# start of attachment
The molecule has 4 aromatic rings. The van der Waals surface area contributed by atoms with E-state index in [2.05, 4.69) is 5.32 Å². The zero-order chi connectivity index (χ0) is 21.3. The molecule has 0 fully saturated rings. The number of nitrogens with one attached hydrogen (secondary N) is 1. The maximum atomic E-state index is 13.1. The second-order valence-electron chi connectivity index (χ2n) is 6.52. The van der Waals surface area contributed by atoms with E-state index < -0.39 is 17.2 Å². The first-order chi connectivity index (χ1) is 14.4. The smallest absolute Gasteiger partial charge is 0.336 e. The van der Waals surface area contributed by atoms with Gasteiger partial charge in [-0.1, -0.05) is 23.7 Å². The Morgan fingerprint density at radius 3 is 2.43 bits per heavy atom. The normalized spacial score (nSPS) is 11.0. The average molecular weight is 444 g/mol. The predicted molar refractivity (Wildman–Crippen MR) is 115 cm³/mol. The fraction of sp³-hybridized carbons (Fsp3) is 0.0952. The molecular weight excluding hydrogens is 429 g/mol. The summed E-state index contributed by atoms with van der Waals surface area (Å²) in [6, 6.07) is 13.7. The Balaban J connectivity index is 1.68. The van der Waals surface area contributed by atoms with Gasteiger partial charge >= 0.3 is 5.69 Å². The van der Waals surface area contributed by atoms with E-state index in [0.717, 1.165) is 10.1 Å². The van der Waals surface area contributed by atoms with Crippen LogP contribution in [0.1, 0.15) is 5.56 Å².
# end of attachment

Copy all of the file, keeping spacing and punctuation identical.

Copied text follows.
The molecule has 4 aromatic rings. The van der Waals surface area contributed by atoms with E-state index in [2.05, 4.69) is 5.32 Å². The zero-order chi connectivity index (χ0) is 21.3. The molecule has 0 fully saturated rings. The number of nitrogens with one attached hydrogen (secondary N) is 1. The maximum atomic E-state index is 13.1. The second-order valence-electron chi connectivity index (χ2n) is 6.52. The van der Waals surface area contributed by atoms with E-state index < -0.39 is 17.2 Å². The first-order chi connectivity index (χ1) is 14.4. The smallest absolute Gasteiger partial charge is 0.336 e. The van der Waals surface area contributed by atoms with Gasteiger partial charge in [-0.1, -0.05) is 23.7 Å². The Morgan fingerprint density at radius 3 is 2.43 bits per heavy atom. The normalized spacial score (nSPS) is 11.0. The average molecular weight is 444 g/mol. The predicted molar refractivity (Wildman–Crippen MR) is 115 cm³/mol. The fraction of sp³-hybridized carbons (Fsp3) is 0.0952. The molecular weight excluding hydrogens is 429 g/mol. The summed E-state index contributed by atoms with van der Waals surface area (Å²) in [6, 6.07) is 13.7. The Balaban J connectivity index is 1.68. The van der Waals surface area contributed by atoms with Gasteiger partial charge >= 0.3 is 5.69 Å². The van der Waals surface area contributed by atoms with E-state index in [0.717, 1.165) is 10.1 Å². The van der Waals surface area contributed by atoms with Crippen LogP contribution in [0.1, 0.15) is 5.56 Å².